In India, stand-up comedy is, how shall I put it—not all the rage. We’re very good at laughing at other people’s discomfort, but our own goes by the name of ‘our sentiments’ and we are apparently utterly humourless about those. I was quite disappointed that Peters didn’t make fun of our politicians and our religions and our food and our hypocrisies, sticking instead to his largely immigrant shtick. Then I realised that he was just sensibly doing what he knows best.

I’m yearning for someone home grown, who knows us very well, to rise through the ranks of sentiments and start beating up on them with a big smile and the kind of intelligence that is so admirable that you can’t possibly fail to laugh along with it. We have a long, long way to go, if the clips of Vir Das on YouTube are anything to go by.

Veterans of Peters’ show said he’s been better. Still, I emerged from the show with my face and sides hurting from laughter, and the rest of me weak with vestigial giggling. You could do worse than that on an average working night.

Talking about a revolution

I’ve now lived in Delhi as an adult for thirteen years, and can safely say that while I think of it as my brick-and-mortar, tap-needs-fixing, hang-up-my-hat, extended family home, it’s definitely not my political, social, cultural, moral, spiritual, administrative, or any other kind of home. Which begs the question: What the hell am I still doing here? I’ll let you know as soon as I know.

You would think that being around this long might inure a person to some of the more glaring contradictions we live with. But in my deeply complicated thirteen-year relationship with India in general and Delhi in particular, though I’ve come to accept horrifying economic differences as part of life, I’ve simply never been able to wrap my head around some of what passes for normal social interaction. A few basic sample questions:

Why do English-speaking Indians talk about their Hindi-speaking compatriots in English in the presence of said compatriots, assuming that they couldn’t possibly understand English words like “stupid” or “fool” or “these people”, or that they are somehow excluded from literacy in body language and tone; or, worse, that it doesn’t matter if they do understand?

Why, for that matter, do Hindi-speaking Indians talk about their domestic help in their presence as if they weren’t there?

Why do employers of domestic help refer to them as “these people” and “they” even when they’re talking about one person?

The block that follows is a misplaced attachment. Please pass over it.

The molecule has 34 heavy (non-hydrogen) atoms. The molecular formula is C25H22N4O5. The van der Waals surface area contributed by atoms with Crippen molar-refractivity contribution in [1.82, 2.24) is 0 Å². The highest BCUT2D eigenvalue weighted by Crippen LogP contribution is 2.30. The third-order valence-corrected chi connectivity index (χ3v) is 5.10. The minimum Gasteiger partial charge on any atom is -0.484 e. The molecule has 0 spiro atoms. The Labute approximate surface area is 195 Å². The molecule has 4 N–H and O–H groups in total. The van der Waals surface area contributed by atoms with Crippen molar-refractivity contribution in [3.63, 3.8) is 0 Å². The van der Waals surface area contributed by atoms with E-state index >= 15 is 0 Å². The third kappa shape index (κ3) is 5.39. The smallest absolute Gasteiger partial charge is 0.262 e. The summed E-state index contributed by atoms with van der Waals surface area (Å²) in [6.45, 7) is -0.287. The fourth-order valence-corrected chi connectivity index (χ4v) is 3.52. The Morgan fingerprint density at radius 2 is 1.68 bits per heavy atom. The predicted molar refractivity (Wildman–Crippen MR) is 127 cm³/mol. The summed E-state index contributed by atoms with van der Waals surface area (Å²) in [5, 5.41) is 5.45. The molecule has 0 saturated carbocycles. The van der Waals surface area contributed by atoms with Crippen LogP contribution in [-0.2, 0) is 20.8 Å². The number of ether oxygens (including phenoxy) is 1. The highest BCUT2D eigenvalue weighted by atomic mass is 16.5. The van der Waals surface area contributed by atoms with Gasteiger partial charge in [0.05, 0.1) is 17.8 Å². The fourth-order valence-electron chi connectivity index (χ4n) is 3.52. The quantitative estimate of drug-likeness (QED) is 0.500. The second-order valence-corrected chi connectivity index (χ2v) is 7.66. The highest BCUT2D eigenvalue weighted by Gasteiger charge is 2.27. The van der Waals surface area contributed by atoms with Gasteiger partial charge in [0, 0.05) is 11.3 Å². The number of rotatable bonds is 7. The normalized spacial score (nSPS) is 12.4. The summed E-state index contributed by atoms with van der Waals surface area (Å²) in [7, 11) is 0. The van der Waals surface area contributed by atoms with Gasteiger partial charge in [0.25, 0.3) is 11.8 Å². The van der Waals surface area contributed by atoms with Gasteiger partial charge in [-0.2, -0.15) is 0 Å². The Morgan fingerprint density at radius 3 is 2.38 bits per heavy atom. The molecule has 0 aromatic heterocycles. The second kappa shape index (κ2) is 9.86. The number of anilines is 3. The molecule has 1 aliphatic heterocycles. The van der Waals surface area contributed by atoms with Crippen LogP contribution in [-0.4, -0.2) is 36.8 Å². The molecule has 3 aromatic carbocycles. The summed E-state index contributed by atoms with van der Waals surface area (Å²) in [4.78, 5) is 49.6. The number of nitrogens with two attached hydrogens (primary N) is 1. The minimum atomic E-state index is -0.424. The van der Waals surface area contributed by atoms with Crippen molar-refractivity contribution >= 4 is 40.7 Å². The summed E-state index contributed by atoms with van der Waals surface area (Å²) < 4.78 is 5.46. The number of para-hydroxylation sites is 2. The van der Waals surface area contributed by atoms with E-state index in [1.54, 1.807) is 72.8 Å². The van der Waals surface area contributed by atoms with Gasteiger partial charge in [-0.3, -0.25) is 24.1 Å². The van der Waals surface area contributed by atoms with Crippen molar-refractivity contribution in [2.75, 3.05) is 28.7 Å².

When a doorman opens the door, or a car park attendant hands over the key, or a courier person rings the doorbell, or a roadside sweeper stops raising dust to let you walk by, why does nobody look him or her in the eye and say “Thank you”?

Why do poor people automatically defer to and leap to the aid of anyone who looks richer than themselves on the street (say, to change a flat tire, or give directions) and why do the rich automatically expect them to, and why doesn’t it ever work the other way around?

Why are employers paternalistic to the extent of withholding a poor person’s salary until after the holidays because “they’ll only drink it away”?

And so forth. The basic attitudes and common courtesies that should ease human interaction even in the face of vast economic difference don’t seem to count for much in good old India; the rich aren’t terribly keen to examine or modify their behaviour because it’s much easier to lord it over other people and not waste time on niceties like human rights and courtesy.

But there’s only so much beating, physical or psychological, that people can take before something gives way. I’ve wondered for a very long time why the revolution hasn’t yet turned up, but much of me thinks it should. I like to think it’ll be a civil affair, a socio-cultural movement; but I might be able to empathise if they decide to find people like you and me and put our heads on pikes.

That’s why I’m so enjoying The White Tiger, Aravind Adiga’s Booker-winning first novel about a man from “the Darkness” (as opposed to from the more commonly written-about light of ‘India Shining’), nursed on the usual poisons of poverty and oppression, who breaks out of what he calls the chicken coop, to journey into his version of the “Light”.

It’s deeply sad that this excellent, extremely complex and nuanced novel must be lauded for a ‘different’ view of India (as Indra Sinha’s Animal’s People was); you have to wonder why more people don’t write about this stuff. I highly recommend that you buy it and read it; at the least it will make you think hard about whether your head looks better on your shoulders or on a pike.